DWDubbell Arkansas, LLC v. Bushey, No. 5:2020cv05103 - Document 27 (W.D. Ark. 2020)

Court Description: MEMORANDUM OPINION AND ORDER DENYING 13 Motion to Strike ; DENYING 15 Motion to Dismiss for Failure to State a Claim (See Order for Specifics). Signed by Honorable Timothy L. Brooks on September 28, 2020. (lgd)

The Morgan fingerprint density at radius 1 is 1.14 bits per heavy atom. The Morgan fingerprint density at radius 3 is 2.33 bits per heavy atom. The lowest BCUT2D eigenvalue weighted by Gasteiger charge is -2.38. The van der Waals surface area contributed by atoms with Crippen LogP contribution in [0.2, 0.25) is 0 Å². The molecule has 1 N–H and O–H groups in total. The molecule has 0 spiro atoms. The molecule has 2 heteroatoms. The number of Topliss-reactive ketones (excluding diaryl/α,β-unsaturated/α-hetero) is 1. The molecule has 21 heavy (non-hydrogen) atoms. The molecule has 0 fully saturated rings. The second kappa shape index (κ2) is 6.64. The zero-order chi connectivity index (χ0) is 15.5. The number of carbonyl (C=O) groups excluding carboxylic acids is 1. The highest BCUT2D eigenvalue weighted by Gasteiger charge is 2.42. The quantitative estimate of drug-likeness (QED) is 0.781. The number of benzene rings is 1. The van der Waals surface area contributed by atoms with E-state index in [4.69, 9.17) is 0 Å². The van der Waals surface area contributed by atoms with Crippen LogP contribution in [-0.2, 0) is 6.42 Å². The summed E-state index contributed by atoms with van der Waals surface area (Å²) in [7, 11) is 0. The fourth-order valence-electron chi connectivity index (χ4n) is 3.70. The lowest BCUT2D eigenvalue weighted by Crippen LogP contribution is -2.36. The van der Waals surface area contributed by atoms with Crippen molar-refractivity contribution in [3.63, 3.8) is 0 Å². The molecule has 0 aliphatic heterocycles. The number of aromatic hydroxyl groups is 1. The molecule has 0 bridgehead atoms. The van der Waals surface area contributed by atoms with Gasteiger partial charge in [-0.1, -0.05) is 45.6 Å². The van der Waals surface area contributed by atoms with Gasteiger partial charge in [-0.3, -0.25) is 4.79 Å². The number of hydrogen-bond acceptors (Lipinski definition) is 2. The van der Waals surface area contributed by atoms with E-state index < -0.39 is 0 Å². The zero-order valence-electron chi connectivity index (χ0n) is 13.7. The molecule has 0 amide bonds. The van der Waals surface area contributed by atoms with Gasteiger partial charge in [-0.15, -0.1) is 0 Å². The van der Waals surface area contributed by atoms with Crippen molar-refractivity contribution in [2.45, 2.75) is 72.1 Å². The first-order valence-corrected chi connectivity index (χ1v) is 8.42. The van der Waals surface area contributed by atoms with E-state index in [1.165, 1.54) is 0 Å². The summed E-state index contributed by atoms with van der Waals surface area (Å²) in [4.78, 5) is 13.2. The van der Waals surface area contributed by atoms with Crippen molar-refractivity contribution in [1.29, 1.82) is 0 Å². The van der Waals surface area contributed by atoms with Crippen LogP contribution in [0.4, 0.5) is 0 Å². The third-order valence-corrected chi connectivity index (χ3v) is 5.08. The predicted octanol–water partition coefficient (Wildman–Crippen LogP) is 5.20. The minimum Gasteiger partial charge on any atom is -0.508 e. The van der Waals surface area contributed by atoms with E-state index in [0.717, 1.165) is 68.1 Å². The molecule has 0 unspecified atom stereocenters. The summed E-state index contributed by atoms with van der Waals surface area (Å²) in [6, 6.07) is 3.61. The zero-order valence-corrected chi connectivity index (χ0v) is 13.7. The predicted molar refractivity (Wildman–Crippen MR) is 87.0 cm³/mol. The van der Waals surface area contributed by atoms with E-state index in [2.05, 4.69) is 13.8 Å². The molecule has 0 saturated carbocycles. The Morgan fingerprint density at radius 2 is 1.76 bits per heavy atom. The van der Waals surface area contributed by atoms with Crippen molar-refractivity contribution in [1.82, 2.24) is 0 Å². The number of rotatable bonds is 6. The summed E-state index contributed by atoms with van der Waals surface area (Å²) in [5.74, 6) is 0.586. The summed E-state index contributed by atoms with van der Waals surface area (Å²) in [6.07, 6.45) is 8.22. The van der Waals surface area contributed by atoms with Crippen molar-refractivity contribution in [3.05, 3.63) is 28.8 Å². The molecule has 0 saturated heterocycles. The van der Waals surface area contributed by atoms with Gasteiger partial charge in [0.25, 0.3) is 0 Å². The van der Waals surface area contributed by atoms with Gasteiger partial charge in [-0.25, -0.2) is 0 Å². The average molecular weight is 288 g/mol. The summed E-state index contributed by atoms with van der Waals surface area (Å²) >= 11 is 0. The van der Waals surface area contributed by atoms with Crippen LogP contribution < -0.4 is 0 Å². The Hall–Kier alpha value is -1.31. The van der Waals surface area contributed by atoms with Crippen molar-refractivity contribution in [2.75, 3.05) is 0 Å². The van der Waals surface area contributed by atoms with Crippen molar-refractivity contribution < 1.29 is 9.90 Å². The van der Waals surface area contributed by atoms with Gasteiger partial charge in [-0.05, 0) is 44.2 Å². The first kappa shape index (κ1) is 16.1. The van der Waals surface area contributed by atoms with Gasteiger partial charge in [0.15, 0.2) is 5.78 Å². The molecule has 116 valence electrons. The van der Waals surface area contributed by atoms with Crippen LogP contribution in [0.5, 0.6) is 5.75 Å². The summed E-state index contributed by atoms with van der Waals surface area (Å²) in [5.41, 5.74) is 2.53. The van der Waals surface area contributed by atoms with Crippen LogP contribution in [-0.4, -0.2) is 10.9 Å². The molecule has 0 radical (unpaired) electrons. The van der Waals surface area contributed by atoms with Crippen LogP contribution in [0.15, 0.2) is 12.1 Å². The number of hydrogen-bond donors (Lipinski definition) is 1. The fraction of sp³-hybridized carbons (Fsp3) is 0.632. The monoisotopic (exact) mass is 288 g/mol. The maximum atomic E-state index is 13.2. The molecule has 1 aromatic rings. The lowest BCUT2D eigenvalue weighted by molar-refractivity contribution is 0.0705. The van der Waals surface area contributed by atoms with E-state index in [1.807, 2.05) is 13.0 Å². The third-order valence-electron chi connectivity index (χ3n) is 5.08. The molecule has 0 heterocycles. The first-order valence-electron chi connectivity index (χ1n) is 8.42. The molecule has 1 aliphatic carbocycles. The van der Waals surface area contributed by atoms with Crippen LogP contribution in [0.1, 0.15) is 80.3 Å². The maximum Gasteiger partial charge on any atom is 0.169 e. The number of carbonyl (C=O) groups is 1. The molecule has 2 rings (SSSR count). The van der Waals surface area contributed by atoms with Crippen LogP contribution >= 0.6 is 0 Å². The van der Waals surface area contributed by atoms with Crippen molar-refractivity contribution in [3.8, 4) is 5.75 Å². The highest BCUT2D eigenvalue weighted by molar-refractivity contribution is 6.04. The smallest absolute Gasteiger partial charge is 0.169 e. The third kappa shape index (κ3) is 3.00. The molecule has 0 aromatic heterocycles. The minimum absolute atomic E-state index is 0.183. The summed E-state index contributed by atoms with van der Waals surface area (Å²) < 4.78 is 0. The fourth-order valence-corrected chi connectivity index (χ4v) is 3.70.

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DWDubbell Arkansas, LLC v. Bushey Doc. 27 IN THE UNITED STATES DISTRICT COURT WESTERN DISTRICT OF ARKANSAS FAYETTEVILLE DIVISION DWDUBBELL ARKANSAS, LLC V. PLAINTIFF/COUNTER-DEFENDANT CASE NO. 5:20-CV-05103 JAKE M. BUSHEY DEFENDANT/COUNTER-PLAINTIFF JAKE M. BUSHEY THIRD-PARTY PLAINTIFF V. DAVID W. DUBBELL THIRD-PARTY DEFENDANT MEMORANDUM OPINION AND ORDER This action arises out of a contract dispute between Plaintiff/Counter-Defendant DWDubbell Arkansas, LLC (“DWD”) and Defendant/Counter-Plaintiff Jake M. Bushey. Bushey also filed third-party claims against David Dubbell, the owner of DWD. Two motions in this matter are ripe for consideration: DWD and Dubbell’s Motion to Strike (Doc. 13) and Motion to Dismiss for Failure to State a Claim (Doc. 15). For the reasons set forth below, the Court DENIES the two Motions (Docs. 13 & 15). I. BACKGROUND As DWD and Dubbell’s Motion to Dismiss targets Bushey’s claims, the following facts are taken from Bushey’s Answer and Counterclaim (Doc. 6) and are assumed to be true. This case is about Bushey’s compensation for his time as an employee of DWD and the enforceability of an agreement signed by Dubbell and Bushey in December 2014 (the “Agreement”). Dubbell was the President, CEO, and owner of Pel-Freez Arkansas, 1 Dockets.Justia.com LLC (“Pel-Freez”) (Doc. 6, p. 7). 1 In 2014, Pel-Freez was on the cusp of bankruptcy, and Dubbell was advised to hire Bushey as a turn-around expert. Id. Hoping to save PelFreez from bankruptcy, Dubbell hired Bushey as Chief Operating Officer in June 2014. Id. To memorialize the terms of Bushey’s compensation, he and Dubbell signed the Agreement. The Agreement begins by stating that it “defines the quantitative values to be used in your ongoing compensation as the Chief Operating Officer.” (Doc. 6-1, p. 1). It then goes on to state: [W]e have agreed that a definitive Compensation Plan will be prepared and reviewed in January of each year. This Plan will be needed to define details of your responsibilities and authorities . . . and reaching clarity in regard to the many needed Compensation Plans terms to cover when possible future events, such as your resignation, disability, sudden death, company bankruptcy, etc. Id. It then goes on in more detail, stating that the “[f]ollowing are outlines of basic agreement, confirming our quantitative details of our discussion to date for your ongoing, at will employment with Pel-Freez . . . .” Id. As is relevant to the present dispute, the Agreement states that Bushey would receive a benefit upon sale or merger of PEL-FREEZ equal to 12%, net of all transaction costs, of the appreciation in company value between 6/30/14 and date of sale, with the value of the company stipulated at 6/30/14 to be zero and that 12% benefit gradually vesting by 2 percentage points each 6 months, starting 12/31/14 and reaching the agreed 12% on 6/30/17. Id. (hereafter, the “Sale Benefit Clause”). Finally, the Agreement states that the prior terms, including the Sale Benefit Clause, “define our basic agreement for your ongoing compensation, with our both [sic] understanding that full definition to reside within the yet to be prepared Compensation Plan.” Id. 1 Pel-Freez Arkansas, LLC has since changed its name to DWDubbell Arkansas LLC, the Plaintiff/Counter-Defendant in this action. 2 Bushey alleges that Dubbell told him that if he could save Pel-Freez, he would be rewarded. (Doc. 6, p. 7). Bushey asserts that he did indeed save Pel-Freez from bankruptcy and even procured a buyer for Pel-Freez, but Dubbell decided not to sell PelFreez due to the successful turn-around. Id. Eventually, Bushey resigned from his position in late 2016, at which point he had accrued 10% of the benefit set forth in the Agreement. Id. at p. 8. According to Bushey, on March 31, 2020, Pel-Freez sold its assets to an undisclosed buyer, and Pel-Freez publicized the sale on its public website, which is how Bushey learned of the sale. Id. Upon learning of the sale, Bushey emailed Dubbell and asked when he would receive his sale proceeds. Id. Bushey eventually sent Dubbell and Pel-Freez a demand letter requesting payment (Doc. 6-3), and Dubbell’s attorney confirmed receipt of the letter and requested until June 12, 2020, to respond. (Doc. 6-4, p. 2). In a subsequent exchange between the parties’ attorneys, Dubbell’s counsel stated it was their intent “to propose a cash payment” and that additional time was needed to determine and document the amount. Id. at p. 1. DWD instead filed its Complaint for declaratory relief on June 11, 2020. In its Complaint, DWD seeks a declaration that the Agreement “was not, and currently is not, a contractual, legal and/or other recognizable basis for [Bushey] to demand certain moneys and confidential information from [DWD].” (Doc. 2, p. 5). Bushey answered and lodged counterclaims for breach of contract and promissory estoppel against DWD and identical third-party claims against Dubbell in his individual capacity. (Doc. 6). DWD and Dubbell then moved under Federal Rule of Civil Procedure 12(f) to strike the portions of Bushey’s claims that reference the communication between the 3 parties’ attorneys, and they also moved under Rule 12(b)(6) to dismiss Bushey’s claims on the grounds that he has failed to plead sufficient facts to show that he is entitled to relief. II. LEGAL STANDARD Rule 12(f) provides that a “court may strike from a pleading an insufficient defense or any redundant, immaterial, impertinent, or scandalous matter.” Fed. R. Civ. P. 12(f). Motions to strike are viewed with disfavor and are infrequently granted. Lunsford v. United States, 570 F.2d 221, 229 (8th Cir.1977); 5C Charles Alan Wright & Arthur R. Miller, Federal Practice & Procedure § 1380, at 394 (3d ed. 2004). Because Rule 12(f) motions are often used as a delay tactic, there is general judicial agreement “that they should be denied unless the challenged allegations have no possible relation or logical connection to the subject matter of the controversy.” 5C Wright & Miller, § 1380, at 436. As for a Rule 12(b)(6) motion to dismiss, to survive such a motion, a pleading must provide “a short and plain statement of the claim showing that [the claimant] is entitled to relief.” Fed. R. Civ. P. 8(a)(2). The purpose of this requirement is to “give the defendant fair notice of what the . . . claim is and the grounds upon which it rests.” Erickson v. Pardus, 551 U.S. 89, 93 (2007) (quoting Bell Atl. Corp. v. Twombly, 550 U.S. 544, 555 (2007)). The Court must accept all of the pleading’s factual allegations as true. See Ashley Cnty., Ark. v. Pfizer, Inc., 552 F.3d 659, 665 (8th Cir. 2009). However, the pleading “must contain sufficient factual matter, accepted as true, to ‘state a claim to relief that is plausible on its face.’” Ashcroft v. Iqbal, 556 U.S. 662, 678 (2009) (quoting Twombly, 550 U.S. at 570). 4 “A claim has facial plausibility when the [claimant] pleads factual content that allows the court to draw the reasonable inference that the defendant is liable for the misconduct alleged.” Id. “A pleading that offers ‘labels and conclusions’ or ‘a formulaic recitation of the elements of a cause of action will not do.’ Nor does a [pleading] suffice if it tenders ‘naked assertion[s]’ devoid of ‘further factual enhancement.’” Id. In other words, while “the pleading standard that Rule 8 announces does not require ‘detailed factual allegations,’ . . . it demands more than an unadorned, the defendant-unlawfullyharmed-me accusation.” Id. Finally, documents necessarily embraced by the pleading— such as “exhibits attached to the [pleading] whose authenticity is unquestioned”—may be considered by the Court without converting a Rule 12(b)(6) motion into one for summary judgment. Zean v. Fairview Health Servs., 858 F.3d 520, 526 (8th Cir. 2017) (quoting Miller v. Redwood Toxicology Lab., Inc., 688 F.3d 928, 931 n.3 (8th Cir. 2012)). III. DISCUSSION A. Motion to Strike DWD and Dubbell ask the Court to strike the portions of Bushey’s claims that describe email communications between the parties’ counsel. They argue that such communications were sent as part of settlement negotiations and are therefore barred by Federal Rule of Evidence 408. In support, they present the declaration of Jack Butt, who acted as counsel for DWD in the email communications with Bushey’s attorney. Mr. Butt avers that his communications with Bushey’s counsel “were entirely related and in response to Mr. Bushey’s demand for compensation, as well [as] his threats of imminent litigation” and at no time did he “concede or imply” that DWD or Dubbell were liable to Bushey. (Doc. 13-1, pp. 1–2). In response, Bushey argues that Rule 408 is inapplicable 5 to pleadings and that, even if it does apply, the communications at issue do not fall within Rule 408’s ambit. Under Rule 408(a), settlement-negotiation evidence is inadmissible “to prove or disprove the validity or amount of a disputed claim or to impeach by a prior inconsistent statement or a contradiction.” However, such evidence may be admissible for other purposes, “such as proving a witness’s bias or prejudice, negating a contention of undue delay, or proving an effort to obstruct a criminal investigation or prosecution.” Fed. R. Evid. 408(b). As DWD and Dubbell note, some courts have granted motions to strike settlement-discussion allegations that violate Rule 408. Polaris Indus. Inc. v. Arctic Cat Inc., 2016 WL 10518589, at *2 (D. Minn. May 31, 2016) (striking pleadings that described settlement negotiations); Braman v. Woodfield Gardens Ass’n. Realcorp Investors I, 715 F. Supp. 226, 230 (N.D. Ill. 1989) (finding that the underlying purpose of Rule 408 would be undermined if the court did not strike pleadings related to settlement negotiations). However, the Court’s review of the case law indicates that, on balance, most courts have declined to strike such material from pleadings if the argument for doing so is only that it may not later be admissible at trial. See, e.g., Ocean Garden Prod. Inc. v. Blessings Inc., 2019 WL 396873, at *1 (D. Ariz. Jan. 29, 2019) (holding that, given the disfavored status of motions to strike and uncertainties regarding the admissibility under Rule 408 of the material at issue, the contested pleadings would not be struck); N. Face Apparel Corp. v. Williams Pharmacy, Inc., 2010 WL 546318, at *1–2 (E.D. Mo. Feb. 9, 2010); (finding it premature to strike settlement-negotiation allegations); Halbrucker v. Waste Mgmt. of Wis., 2007 WL 3125276, at *1–2 (E.D. Wis. Oct. 24, 2007) (same); McAndrews Law Offices v. Sch. Dist. of Phila., 2007 WL 515412, at *3 (E.D. Pa. 6 Feb. 9, 2007) (same); Eppenger-Pollard v. Lock Joint Tube, Inc., 2005 WL 2216900, at *1–2 (N.D. Ind. Sept. 9, 2005) (same). Based upon its review of the case law and the pleadings in this case, the Court will not strike the contested allegations. Rule 408 is a rule of evidence, not of pleading, and the allegations in Bushey’s claims are not evidence. Further, it is too early in this litigation to determine exactly how Bushey intends to use the contested allegations, so it is not clear whether Rule 408 would bar such evidence. Finally, DWD and Dubbell do not argue that the settlement-negotiation allegations contain any redundant, immaterial, impertinent, or scandalous matter. Given the disfavored status of motions to strike and uncertainties regarding the admissibility under Rule 408 of the allegations at issue, the Court declines to strike the settlement-negotiation allegations. B. Motion to Dismiss DWD and Dubbell also move to dismiss Bushey’s claims for failure to state claims upon which relief may be granted. They make three arguments: (1) Bushey has failed to state cognizable claims for personal liability against Dubbell; (2) Bushey’s breach-ofcontract claims fail as a matter of law because the Agreement is an indefinite and unenforceable “agreement to agree”; and (3) Bushey has failed to allege the necessary elements of his promissory estoppel claims. Below, the Court takes up each of these arguments in turn. 1. Bushey Has Sufficiently Alleged Dubbell’s Personal Liability DWD and Dubbell argue that Bushey’s claims for breach of contract and promissory estoppel against Dubbell in his individual capacity fail because Dubbell was only acting in his capacity as the owner of a limited liability company when he executed 7 the Agreement. They argue that Bushey did not allege that Dubbell “acted individually or . . . beyond his scope as an agent of Pel-Freez” and therefore both claims against Dubbell should be dismissed. (Doc. 16, p. 5). Bushey responds that Dubbell signed the Agreement in his individual capacity and any argument that he signed it as a representative of Pel-Freez is a question of fact that must be resolved by a jury. (Doc. 15, p. 4). In support of his argument, Dubbell cites to First Community Bank v. Wootton New Holland, LLC, 2017 WL 11285590 (E.D. Ark. Mar. 30, 2017). In First Community Bank, the plaintiff sued Wootton New Holland (a farm equipment dealer) and its agent, Capital Machinery. Id. at *1. One of the issues was whether the plaintiff had sufficiently alleged claims against Capital Machinery. The district court dismissed the claims against Capital Machinery because the plaintiff did not allege any liability against Capital Machinery independent of that alleged against its principal, Wootton New Holland, and indeed the complaint consistently alleged Wootton New Holland acted “by and through its manager” Capital Machinery. Id. at *6. The district court also noted that the plaintiff did “not allege that Capital Machinery agreed to liability independent of that of Wootton New Holland.” Id. The facts in this case are materially different from those in First Community Bank, and the Court finds that Bushey has sufficiently alleged that Dubbell acted in his individual capacity. Here, Bushey alleges that Dubbell was the owner and manager of Pel-Freez, which was organized as a limited liability company (“LLC”). At the outset, this appears to be a point in favor of Dubbell’s argument, as the manager of an LLC is not liable for a debt, obligation, or liability of that company, see Ark. Code Ann. § 4-32-304, and the 8 manager of an LLC is treated as an agent of the LLC. Ark. Code Ann. §§ 4-32-401, 432-301. But an agent may be personally bound if the agent so agrees. See McCullough v. Johnson, 816 S.W.2d 886, 887 (Ark. 1991). That is exactly what Bushey alleges. He asserts that the Agreement was executed “[t]o memorialize the terms of Bushey’s compensation for his role at Pel-Freez and his agreement with Dubbell . . . .” (Doc. 6, p. 7 (emphasis added)). The text of the Agreement does not contradict this allegation on its face, as Dubbell signed it without any explicit notation that he was doing so on behalf of Pel-Freez. (Doc. 6-1). Thus, Bushey makes plausible claims that Dubbell entered into the Agreement in his individual capacity. The parties’ disagreement about the interpretation of the Agreement is better reserved for consideration at the summary judgment stage. Taking Bushey’s allegations as true, the Court finds that Bushey has sufficiently alleged claims against Dubbell in his individual capacity. 2. Bushey Has Sufficiently Alleged Breach of Contract Claims DWD and Dubbell next argue that the Agreement is an “agreement to agree” that lacks the requisite definiteness to be enforceable under Arkansas law. (Doc. 16, pp. 6– 12). Specifically, they point to terms of the Agreement which imply the parties would firm up their agreement in future negotiations. Such terms include the following language: In our recent discussions, we have agreed that a definitive Compensation Plan will be prepared and reviewed in January of each year. This Plan will be needed to define details of your responsibilities and authorities, my expectations of you and your team for providing timely specific reports, information, etc., and reaching clarity with regard to the many needed Compensation Plan terms to cover when possible future events, such as your resignation . . . . ... 9 The above A-G define our basic agreement for your ongoing compensation, with our both understanding that full definition to reside within the yet to be prepared Compensation Plan. Id. at p. 10. They also cite to multiple Arkansas precedents holding that agreements to agree lack definiteness and are unenforceable. Bushey appears to concede that language in the Agreement about the forthcoming “Compensation Plan” was an “agreement to agree,” but he argues that the Sale Benefit Clause is definite and that any “agreement to agree” did not extend to the Sale Benefit Clause. Viewing Bushey’s allegations as true, the Court declines to dismiss Bushey’s claims for breach of contract. Even if a contract is indefinite on its face, the parties, by their conduct, can enable a court to give substance to indefinite terms of a contract; therefore, the courts may look to the conduct of the parties to determine their intent. Welch v. Cooper, 670 S.W.2d 454 (Ark. Ct. App. 1984). Assuming for the sake of argument the Agreement is indefinite, Bushey has sufficiently alleged further conduct of the parties by which the Court could infer that the parties intended to be bound by the Agreement. For example, Bushey alleges that he procured a buyer for Pel-Freez—the Agreement provides Bushey a five percent bonus if he referred a successful buyer—but Dubbell decided not to sell due to Pel-Freez’s renewed success. (Doc. 6, p. 8). From this action, the Court could infer that Bushey believed he would be entitled to an additional benefit by referring a buyer to Pel-Freez, as set forth in the Agreement. Further, there is no allegation that the parties entered into any additional written agreement, and from this fact the Court may plausibly infer that the parties believed the Agreement governed Bushey’s employment. 10 In short, taking the allegations as true, the Court finds that, even if the Agreement is indefinite, Bushey has plausibly alleged that the parties proceeded as if the Agreement governed Bushey’s employment. Thus, the Court concludes that Bushey has sufficiently alleged that the Agreement is enforceable. Additional fact discovery will determine whether Bushey’s allegations are true. 3. Bushey Has Sufficiently Alleged Promissory Estoppel Claims Finally, DWD and Dubbell argue that Bushey has failed to sufficiently plead his claims for promissory estoppel. They argue that if a contract speaks to the subject matter at issue, a claim sounding in promissory estoppel cannot apply. Alternatively, they argue that Bushey has not pleaded the essential elements of a claim for promissory estoppel. In response, Bushey argues that he has alleged the elements of his promissory estoppel claims and points out that these claims are brought in the alternative in case the Court holds that the Agreement is not an enforceable contract. “To prove promissory estoppel, a plaintiff must show that (1) the defendant made a promise; (2) the defendant should have reasonably expected the plaintiff to act or refrain from acting in reliance on the promise; (3) the plaintiff acted or refrained from acting in reasonable reliance on the promise to its detriment; and (4) injustice can be avoided only by enforcement of the promise.” Barrows/Thompson, LLC v. HB Ven II, LP, 599 S.W.3d 637, 648 (Ark. Ct. App. 2020) (citing Fairpark, LLC v. Healthcare Essentials, 381 S.W.3d 852 (Ark. Ct. App. 2011)). “[P]romissory estoppel may be a basis for recovery only when formal contractual elements do not exist.” Id. (citing Taylor v. George, 212 S.W.3d 17 (2005)). 11 The Court finds that Bushey has sufficiently pleaded his promissory estoppel claims. Bushey alleges that DWD and Dubbell promised to provide him with a sale benefit. He alleges that, based upon that promise, he acted as a turn-around specialist and revitalized Pel-Freez. He also asserts that DWD and Dubbell should have expected him to rely upon that promise, that his reliance was reasonable, and that enforcing this promise is the only way to avoid injustice. In the Court’s view, Bushey has sufficiently alleged each element of his promissory estoppel claims. Further, Bushey is permitted under Rule 8(d) of the Federal Rules of Civil Procedure to bring these claims in the alternative to his breach-of-contract claims. IV. CONCLUSION IT IS THEREFORE ORDERED that DWD and Dubbell’s Motion to Strike (Doc. 13) and Motion to Dismiss (Doc. 15) are DENIED. IT IS SO ORDERED on this 28th day of September, 2020. TIMOTHY L. BROOKS UNITED STATES DISTRICT JUDGE 12